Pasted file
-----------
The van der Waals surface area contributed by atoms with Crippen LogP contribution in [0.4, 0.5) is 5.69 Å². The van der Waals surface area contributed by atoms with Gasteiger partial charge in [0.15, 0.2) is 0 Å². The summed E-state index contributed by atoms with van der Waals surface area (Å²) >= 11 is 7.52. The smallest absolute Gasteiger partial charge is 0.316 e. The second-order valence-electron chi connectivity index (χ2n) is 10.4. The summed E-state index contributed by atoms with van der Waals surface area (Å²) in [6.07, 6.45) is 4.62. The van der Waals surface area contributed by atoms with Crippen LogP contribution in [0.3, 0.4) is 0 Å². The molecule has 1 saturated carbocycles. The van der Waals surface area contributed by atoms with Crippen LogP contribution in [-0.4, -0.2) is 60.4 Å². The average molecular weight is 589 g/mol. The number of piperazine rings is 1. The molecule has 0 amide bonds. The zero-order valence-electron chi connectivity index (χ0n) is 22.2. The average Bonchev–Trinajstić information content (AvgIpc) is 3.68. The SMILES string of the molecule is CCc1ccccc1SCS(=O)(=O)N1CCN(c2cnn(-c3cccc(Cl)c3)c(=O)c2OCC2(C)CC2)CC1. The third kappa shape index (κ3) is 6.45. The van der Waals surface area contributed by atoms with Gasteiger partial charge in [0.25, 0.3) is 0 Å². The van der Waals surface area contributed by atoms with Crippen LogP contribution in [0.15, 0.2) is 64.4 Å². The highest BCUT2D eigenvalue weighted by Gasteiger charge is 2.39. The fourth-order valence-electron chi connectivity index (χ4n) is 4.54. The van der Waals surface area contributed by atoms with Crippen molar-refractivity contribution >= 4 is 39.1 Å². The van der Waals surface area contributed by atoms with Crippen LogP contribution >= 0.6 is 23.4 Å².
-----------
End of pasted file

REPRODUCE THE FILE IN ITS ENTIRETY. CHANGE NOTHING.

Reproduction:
The van der Waals surface area contributed by atoms with Crippen LogP contribution in [0.4, 0.5) is 5.69 Å². The van der Waals surface area contributed by atoms with Gasteiger partial charge in [0.15, 0.2) is 0 Å². The summed E-state index contributed by atoms with van der Waals surface area (Å²) >= 11 is 7.52. The smallest absolute Gasteiger partial charge is 0.316 e. The second-order valence-electron chi connectivity index (χ2n) is 10.4. The summed E-state index contributed by atoms with van der Waals surface area (Å²) in [6.07, 6.45) is 4.62. The van der Waals surface area contributed by atoms with Crippen LogP contribution in [0.3, 0.4) is 0 Å². The molecule has 1 saturated carbocycles. The van der Waals surface area contributed by atoms with Crippen LogP contribution in [-0.4, -0.2) is 60.4 Å². The average molecular weight is 589 g/mol. The number of piperazine rings is 1. The molecule has 0 amide bonds. The zero-order valence-electron chi connectivity index (χ0n) is 22.2. The average Bonchev–Trinajstić information content (AvgIpc) is 3.68. The SMILES string of the molecule is CCc1ccccc1SCS(=O)(=O)N1CCN(c2cnn(-c3cccc(Cl)c3)c(=O)c2OCC2(C)CC2)CC1. The third kappa shape index (κ3) is 6.45. The van der Waals surface area contributed by atoms with Gasteiger partial charge in [0.25, 0.3) is 0 Å². The van der Waals surface area contributed by atoms with Crippen LogP contribution in [0.15, 0.2) is 64.4 Å². The highest BCUT2D eigenvalue weighted by Gasteiger charge is 2.39. The fourth-order valence-electron chi connectivity index (χ4n) is 4.54. The van der Waals surface area contributed by atoms with Crippen molar-refractivity contribution >= 4 is 39.1 Å². The van der Waals surface area contributed by atoms with Crippen LogP contribution >= 0.6 is 23.4 Å².